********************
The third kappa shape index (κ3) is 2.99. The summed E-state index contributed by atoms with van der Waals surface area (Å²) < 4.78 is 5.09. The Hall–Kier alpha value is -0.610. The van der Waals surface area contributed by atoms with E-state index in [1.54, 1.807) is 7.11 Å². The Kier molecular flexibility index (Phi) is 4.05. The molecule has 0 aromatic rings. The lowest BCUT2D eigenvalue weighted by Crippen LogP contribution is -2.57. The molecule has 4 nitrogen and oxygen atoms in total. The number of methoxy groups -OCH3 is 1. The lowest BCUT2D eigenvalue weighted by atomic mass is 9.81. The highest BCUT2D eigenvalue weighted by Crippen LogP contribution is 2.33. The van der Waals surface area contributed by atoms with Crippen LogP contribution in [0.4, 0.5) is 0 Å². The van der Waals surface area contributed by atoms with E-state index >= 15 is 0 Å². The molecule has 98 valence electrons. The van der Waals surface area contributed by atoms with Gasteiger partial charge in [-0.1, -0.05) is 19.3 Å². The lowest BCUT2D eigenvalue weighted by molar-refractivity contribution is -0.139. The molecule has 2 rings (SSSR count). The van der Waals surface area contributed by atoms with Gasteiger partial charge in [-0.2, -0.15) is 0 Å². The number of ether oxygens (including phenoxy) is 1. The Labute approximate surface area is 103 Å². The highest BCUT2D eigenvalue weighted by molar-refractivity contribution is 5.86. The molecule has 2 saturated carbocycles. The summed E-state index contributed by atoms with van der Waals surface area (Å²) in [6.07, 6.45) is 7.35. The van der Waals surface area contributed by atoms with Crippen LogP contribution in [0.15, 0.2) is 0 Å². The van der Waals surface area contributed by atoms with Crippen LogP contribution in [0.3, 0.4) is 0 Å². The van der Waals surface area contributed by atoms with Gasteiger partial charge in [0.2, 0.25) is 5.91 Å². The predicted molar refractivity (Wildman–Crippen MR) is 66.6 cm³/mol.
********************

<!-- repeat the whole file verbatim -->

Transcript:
The third kappa shape index (κ3) is 2.99. The summed E-state index contributed by atoms with van der Waals surface area (Å²) < 4.78 is 5.09. The Hall–Kier alpha value is -0.610. The van der Waals surface area contributed by atoms with E-state index in [1.54, 1.807) is 7.11 Å². The Kier molecular flexibility index (Phi) is 4.05. The molecule has 0 aromatic rings. The lowest BCUT2D eigenvalue weighted by Crippen LogP contribution is -2.57. The molecule has 4 nitrogen and oxygen atoms in total. The number of methoxy groups -OCH3 is 1. The lowest BCUT2D eigenvalue weighted by atomic mass is 9.81. The highest BCUT2D eigenvalue weighted by Crippen LogP contribution is 2.33. The van der Waals surface area contributed by atoms with Crippen LogP contribution in [0.4, 0.5) is 0 Å². The van der Waals surface area contributed by atoms with E-state index >= 15 is 0 Å². The molecule has 98 valence electrons. The van der Waals surface area contributed by atoms with Gasteiger partial charge in [-0.1, -0.05) is 19.3 Å². The lowest BCUT2D eigenvalue weighted by molar-refractivity contribution is -0.139. The molecule has 2 rings (SSSR count). The van der Waals surface area contributed by atoms with Gasteiger partial charge in [-0.2, -0.15) is 0 Å². The number of ether oxygens (including phenoxy) is 1. The Labute approximate surface area is 103 Å². The highest BCUT2D eigenvalue weighted by molar-refractivity contribution is 5.86. The molecule has 2 saturated carbocycles. The summed E-state index contributed by atoms with van der Waals surface area (Å²) in [6.07, 6.45) is 7.35. The van der Waals surface area contributed by atoms with Crippen LogP contribution in [0.15, 0.2) is 0 Å². The van der Waals surface area contributed by atoms with Crippen LogP contribution in [0.3, 0.4) is 0 Å². The van der Waals surface area contributed by atoms with Gasteiger partial charge in [0.2, 0.25) is 5.91 Å². The predicted molar refractivity (Wildman–Crippen MR) is 66.6 cm³/mol.